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photo of lab results indicating a positive monkeypox virus test

Should you be concerned about monkeypox?

Monkeypox is a viral infection that causes a rash similar to smallpox, though monkeypox is not as dangerous as smallpox. While monkeypox is relatively rare and mostly found in parts of Africa, the United States and other countries have been dealing with an outbreak since May 2022.

“The reason it’s called monkeypox is because the virus was first discovered in monkeys,” says Saurabh Gulati, M.D., a Piedmont internal medicine physician. “It’s an infection that was transmitted from animals to humans. In the current outbreak, we’re seeing transmission through human to human contact.”

What are the symptoms of monkeypox?

Some people will experience flulike symptoms before a rash, only develop a rash or develop a rash first, followed by flulike symptoms. Symptoms usually occur within three weeks of exposure to the virus.

The early symptoms of monkeypox are similar to those of the flu and include:

  • Fever

  • Fatigue

  • Chills

  • Muscle aches

  • Headache

  • Swollen lymph nodes

  • Cough

  • Sore throat

  • Nasal congestion

A few days after these symptoms begin, a rash with red, flat, painful bumps can develop. The bumps will then turn into blisters and fill with puss. After two to four weeks, the blisters usually form scabs, which fall off.

The rash can develop on or near the:

  • Genitals

  • Anus

  • Mouth

  • Face

  • Hands

  • Feet

  • Chest

How contagious is monkeypox?

“Monkeypox isn’t as contagious as respiratory viruses like COVID-19,” says Dr. Gulati. “It’s mainly transmitted through direct contact with an infected person’s skin, particularly close contact for an extended period of time. If the person has skin lesions, it can be very contagious.”

Is monkeypox dangerous?

Dr. Gulati says monkeypox usually resolves on its own without any specific treatment. Recovery usually takes two to four weeks. However, if you’re immunocompromised or on immunosuppressant medications, your symptoms may be more severe.

He says there have not been any monkeypox-related deaths in the United States so far.

Who is most at risk for monkeypox?

“Anyone can get monkeypox if they’re in close contact with someone who’s infected,” says Dr. Gulati. “In this current outbreak, the most exposure is occurring in men who have sex with men. But there is no specific group that’s inherently at higher risk.”

How to lower your risk of monkeypox

The best way to lower your risk of monkeypox is to avoid exposure to someone who might have it, he says.

If you’re part of a community with higher cases of monkeypox, ask your health care provider about the monkeypox vaccine. The vaccine is given in two doses and your protection will be highest starting two weeks after your second dose. If you’re not fully vaccinated and part of a community with higher rates of infection, here are some ways to reduce your risk of exposure:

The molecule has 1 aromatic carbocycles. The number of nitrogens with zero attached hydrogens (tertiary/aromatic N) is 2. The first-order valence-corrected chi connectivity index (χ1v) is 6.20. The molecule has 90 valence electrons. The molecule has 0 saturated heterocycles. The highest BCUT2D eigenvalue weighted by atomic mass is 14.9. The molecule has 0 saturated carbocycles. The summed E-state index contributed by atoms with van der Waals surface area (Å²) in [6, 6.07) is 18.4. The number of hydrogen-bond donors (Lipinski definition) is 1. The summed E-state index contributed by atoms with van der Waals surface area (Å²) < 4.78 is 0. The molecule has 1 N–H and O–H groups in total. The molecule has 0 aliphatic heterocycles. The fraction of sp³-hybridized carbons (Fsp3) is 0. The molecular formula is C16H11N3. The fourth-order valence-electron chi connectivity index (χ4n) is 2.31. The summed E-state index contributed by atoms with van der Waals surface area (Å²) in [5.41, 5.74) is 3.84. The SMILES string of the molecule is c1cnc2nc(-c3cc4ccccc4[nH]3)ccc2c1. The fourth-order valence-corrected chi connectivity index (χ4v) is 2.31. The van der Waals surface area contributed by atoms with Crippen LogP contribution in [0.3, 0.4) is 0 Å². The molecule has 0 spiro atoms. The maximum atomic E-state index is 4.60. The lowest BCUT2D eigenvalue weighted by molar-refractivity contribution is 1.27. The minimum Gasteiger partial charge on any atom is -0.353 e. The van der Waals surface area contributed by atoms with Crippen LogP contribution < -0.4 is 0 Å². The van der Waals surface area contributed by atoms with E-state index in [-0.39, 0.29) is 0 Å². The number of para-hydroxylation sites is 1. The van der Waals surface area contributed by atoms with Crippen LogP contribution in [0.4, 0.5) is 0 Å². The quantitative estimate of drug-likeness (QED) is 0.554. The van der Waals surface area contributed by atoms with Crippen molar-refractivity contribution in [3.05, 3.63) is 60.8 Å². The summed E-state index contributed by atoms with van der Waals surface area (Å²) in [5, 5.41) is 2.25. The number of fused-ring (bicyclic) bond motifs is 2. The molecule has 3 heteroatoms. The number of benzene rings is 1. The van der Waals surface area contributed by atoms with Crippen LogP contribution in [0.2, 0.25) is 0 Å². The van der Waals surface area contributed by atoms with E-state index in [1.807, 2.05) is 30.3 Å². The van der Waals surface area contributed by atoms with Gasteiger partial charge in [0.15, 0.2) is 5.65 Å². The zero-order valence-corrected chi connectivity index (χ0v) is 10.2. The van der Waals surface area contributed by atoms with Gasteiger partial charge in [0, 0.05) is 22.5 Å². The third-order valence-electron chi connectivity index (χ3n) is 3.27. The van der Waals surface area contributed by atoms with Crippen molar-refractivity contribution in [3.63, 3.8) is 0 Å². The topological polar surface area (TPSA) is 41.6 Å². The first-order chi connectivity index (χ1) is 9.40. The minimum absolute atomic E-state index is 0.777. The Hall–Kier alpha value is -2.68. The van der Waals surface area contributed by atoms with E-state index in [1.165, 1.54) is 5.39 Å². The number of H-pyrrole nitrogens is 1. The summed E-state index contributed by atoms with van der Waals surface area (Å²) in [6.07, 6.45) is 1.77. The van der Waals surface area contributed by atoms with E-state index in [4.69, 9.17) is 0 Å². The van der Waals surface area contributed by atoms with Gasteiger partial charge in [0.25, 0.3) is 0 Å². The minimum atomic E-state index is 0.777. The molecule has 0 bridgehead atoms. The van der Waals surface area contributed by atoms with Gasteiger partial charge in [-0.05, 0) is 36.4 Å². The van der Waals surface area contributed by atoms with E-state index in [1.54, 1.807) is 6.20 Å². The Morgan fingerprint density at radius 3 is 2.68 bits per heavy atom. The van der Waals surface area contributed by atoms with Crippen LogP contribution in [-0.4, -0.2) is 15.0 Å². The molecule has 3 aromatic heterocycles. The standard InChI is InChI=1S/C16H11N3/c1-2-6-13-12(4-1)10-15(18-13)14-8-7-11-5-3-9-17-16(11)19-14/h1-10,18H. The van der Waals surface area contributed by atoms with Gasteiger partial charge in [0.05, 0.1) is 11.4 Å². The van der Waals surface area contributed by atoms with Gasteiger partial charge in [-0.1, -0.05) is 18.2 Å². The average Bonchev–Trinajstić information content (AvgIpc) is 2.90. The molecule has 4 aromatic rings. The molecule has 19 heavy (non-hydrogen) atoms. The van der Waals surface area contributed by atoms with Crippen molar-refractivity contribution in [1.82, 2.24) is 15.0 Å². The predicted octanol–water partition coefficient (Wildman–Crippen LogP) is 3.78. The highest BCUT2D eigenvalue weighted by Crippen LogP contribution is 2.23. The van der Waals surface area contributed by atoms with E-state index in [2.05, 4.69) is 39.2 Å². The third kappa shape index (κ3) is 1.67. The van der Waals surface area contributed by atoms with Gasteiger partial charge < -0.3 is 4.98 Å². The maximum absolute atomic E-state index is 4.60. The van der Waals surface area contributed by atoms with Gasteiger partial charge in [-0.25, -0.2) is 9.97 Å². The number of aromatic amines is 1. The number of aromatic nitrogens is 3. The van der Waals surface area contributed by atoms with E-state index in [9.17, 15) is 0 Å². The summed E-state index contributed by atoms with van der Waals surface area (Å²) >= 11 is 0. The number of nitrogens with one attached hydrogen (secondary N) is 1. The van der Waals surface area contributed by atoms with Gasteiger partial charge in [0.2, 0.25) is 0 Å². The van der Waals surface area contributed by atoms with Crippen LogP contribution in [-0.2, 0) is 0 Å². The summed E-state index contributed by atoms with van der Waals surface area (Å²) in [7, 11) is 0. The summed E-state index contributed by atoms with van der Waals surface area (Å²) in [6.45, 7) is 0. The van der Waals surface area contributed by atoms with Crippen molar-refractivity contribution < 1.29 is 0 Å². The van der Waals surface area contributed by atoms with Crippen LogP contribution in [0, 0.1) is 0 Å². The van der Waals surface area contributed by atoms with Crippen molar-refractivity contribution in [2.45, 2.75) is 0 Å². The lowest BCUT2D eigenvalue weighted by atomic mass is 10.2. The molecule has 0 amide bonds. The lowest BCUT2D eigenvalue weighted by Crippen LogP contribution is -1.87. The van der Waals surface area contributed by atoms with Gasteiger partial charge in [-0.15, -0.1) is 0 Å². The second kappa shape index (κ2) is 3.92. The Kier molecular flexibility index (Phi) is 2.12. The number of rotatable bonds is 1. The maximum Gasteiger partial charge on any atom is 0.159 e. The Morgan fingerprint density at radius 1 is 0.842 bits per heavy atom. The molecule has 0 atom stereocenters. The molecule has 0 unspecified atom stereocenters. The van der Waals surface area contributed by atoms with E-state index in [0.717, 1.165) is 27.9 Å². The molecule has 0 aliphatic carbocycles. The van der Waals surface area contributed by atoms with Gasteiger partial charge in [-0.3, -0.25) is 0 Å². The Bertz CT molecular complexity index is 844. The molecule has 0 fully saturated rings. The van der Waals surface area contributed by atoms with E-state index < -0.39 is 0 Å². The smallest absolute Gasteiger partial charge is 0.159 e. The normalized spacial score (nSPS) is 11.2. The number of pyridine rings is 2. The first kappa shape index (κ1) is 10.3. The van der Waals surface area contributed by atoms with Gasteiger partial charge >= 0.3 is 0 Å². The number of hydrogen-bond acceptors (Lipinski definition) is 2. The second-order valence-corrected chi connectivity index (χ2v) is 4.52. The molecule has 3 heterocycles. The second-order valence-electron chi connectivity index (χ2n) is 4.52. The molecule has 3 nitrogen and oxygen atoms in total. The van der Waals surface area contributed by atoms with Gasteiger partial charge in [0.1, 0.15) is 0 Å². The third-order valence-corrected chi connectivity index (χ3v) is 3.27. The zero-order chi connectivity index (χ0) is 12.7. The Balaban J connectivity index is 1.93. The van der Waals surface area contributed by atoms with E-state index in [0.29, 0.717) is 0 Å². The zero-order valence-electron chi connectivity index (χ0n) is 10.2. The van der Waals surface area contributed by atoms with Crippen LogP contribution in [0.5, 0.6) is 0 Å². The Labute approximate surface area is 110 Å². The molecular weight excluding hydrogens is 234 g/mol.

• Temporarily take a break from activities that could expose you to monkeypox, such as kissing or sexual activity.

  • Limit your number of sexual partners.

  • Practice safe sex. Use condoms and dental dams. However, condoms and dental dams may not protect you from all exposure.

  • Clean and disinfect high-traffic surfaces.

  • Frequently wash your hands with soap and water.

What to do if you have monkeypox

“As long as you have an active rash, you can spread monkeypox to others,” says Dr. Gulati.

If you have symptoms or have had close, skin-to-skin contact with a person diagnosed with monkeypox, he says it’s important to:

  • Get tested. Go to urgent care, your primary care provider’s office or a health clinic for testing. “The rash is very similar to some other viruses like chickenpox, herpes and smallpox, so it’s useful to get tested,” he says. Piedmont’s Emergency Departments do not provide routine screening tests for monkeypox. Individuals who are seeking testing are encouraged to find a testing location by visiting the Piedmont Urgent Care by Wellstreet website.

  • Get the monkeypox vaccine if you test positive or are in a community with higher cases of monkeypox.

  • Avoid having any kind of intimate contact with others.

  • Self-isolate at home, away from other people and pets, until your rash is completely healed.

  • Wash your sheets, clothes and linens separately from other people’s laundry.

  • Keep the skin lesions covered with clothing and/or gauze or bandages until the bumps scab over and fall off.

  • Take good care of yourself. Drink plenty of fluids, rest, and use pain relievers or soak in a colloidal oatmeal bath to help relieve symptoms.

If you have questions about your monkeypox risk factors, talk to your primary care provider.

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